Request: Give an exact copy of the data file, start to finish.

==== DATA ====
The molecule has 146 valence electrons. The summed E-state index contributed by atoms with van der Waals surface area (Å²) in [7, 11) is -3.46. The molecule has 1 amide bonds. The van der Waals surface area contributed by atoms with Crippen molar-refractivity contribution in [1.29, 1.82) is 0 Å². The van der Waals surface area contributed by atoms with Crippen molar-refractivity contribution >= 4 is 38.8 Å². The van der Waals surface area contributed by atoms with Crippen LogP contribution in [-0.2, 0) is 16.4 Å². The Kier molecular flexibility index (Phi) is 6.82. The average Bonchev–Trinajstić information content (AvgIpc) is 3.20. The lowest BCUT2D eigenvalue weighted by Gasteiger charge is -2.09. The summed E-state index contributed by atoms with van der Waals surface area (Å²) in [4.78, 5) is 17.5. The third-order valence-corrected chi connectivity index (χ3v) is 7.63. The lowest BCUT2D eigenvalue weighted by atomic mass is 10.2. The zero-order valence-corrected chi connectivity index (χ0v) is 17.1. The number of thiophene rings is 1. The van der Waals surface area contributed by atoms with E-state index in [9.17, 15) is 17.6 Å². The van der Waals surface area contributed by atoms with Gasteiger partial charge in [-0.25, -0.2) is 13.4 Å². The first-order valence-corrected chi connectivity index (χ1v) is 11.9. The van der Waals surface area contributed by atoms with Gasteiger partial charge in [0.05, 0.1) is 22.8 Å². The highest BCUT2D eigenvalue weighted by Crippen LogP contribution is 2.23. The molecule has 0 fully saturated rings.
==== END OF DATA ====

The molecule has 146 valence electrons. The summed E-state index contributed by atoms with van der Waals surface area (Å²) in [7, 11) is -3.46. The molecule has 1 amide bonds. The van der Waals surface area contributed by atoms with Crippen molar-refractivity contribution in [1.29, 1.82) is 0 Å². The van der Waals surface area contributed by atoms with Crippen molar-refractivity contribution >= 4 is 38.8 Å². The van der Waals surface area contributed by atoms with Crippen LogP contribution in [-0.2, 0) is 16.4 Å². The Kier molecular flexibility index (Phi) is 6.82. The average Bonchev–Trinajstić information content (AvgIpc) is 3.20. The lowest BCUT2D eigenvalue weighted by Gasteiger charge is -2.09. The summed E-state index contributed by atoms with van der Waals surface area (Å²) in [4.78, 5) is 17.5. The third-order valence-corrected chi connectivity index (χ3v) is 7.63. The lowest BCUT2D eigenvalue weighted by atomic mass is 10.2. The zero-order valence-corrected chi connectivity index (χ0v) is 17.1. The number of thiophene rings is 1. The van der Waals surface area contributed by atoms with E-state index in [9.17, 15) is 17.6 Å². The van der Waals surface area contributed by atoms with Gasteiger partial charge in [-0.25, -0.2) is 13.4 Å². The first-order valence-corrected chi connectivity index (χ1v) is 11.9. The van der Waals surface area contributed by atoms with Gasteiger partial charge in [0.05, 0.1) is 22.8 Å². The highest BCUT2D eigenvalue weighted by Crippen LogP contribution is 2.23. The molecule has 0 fully saturated rings.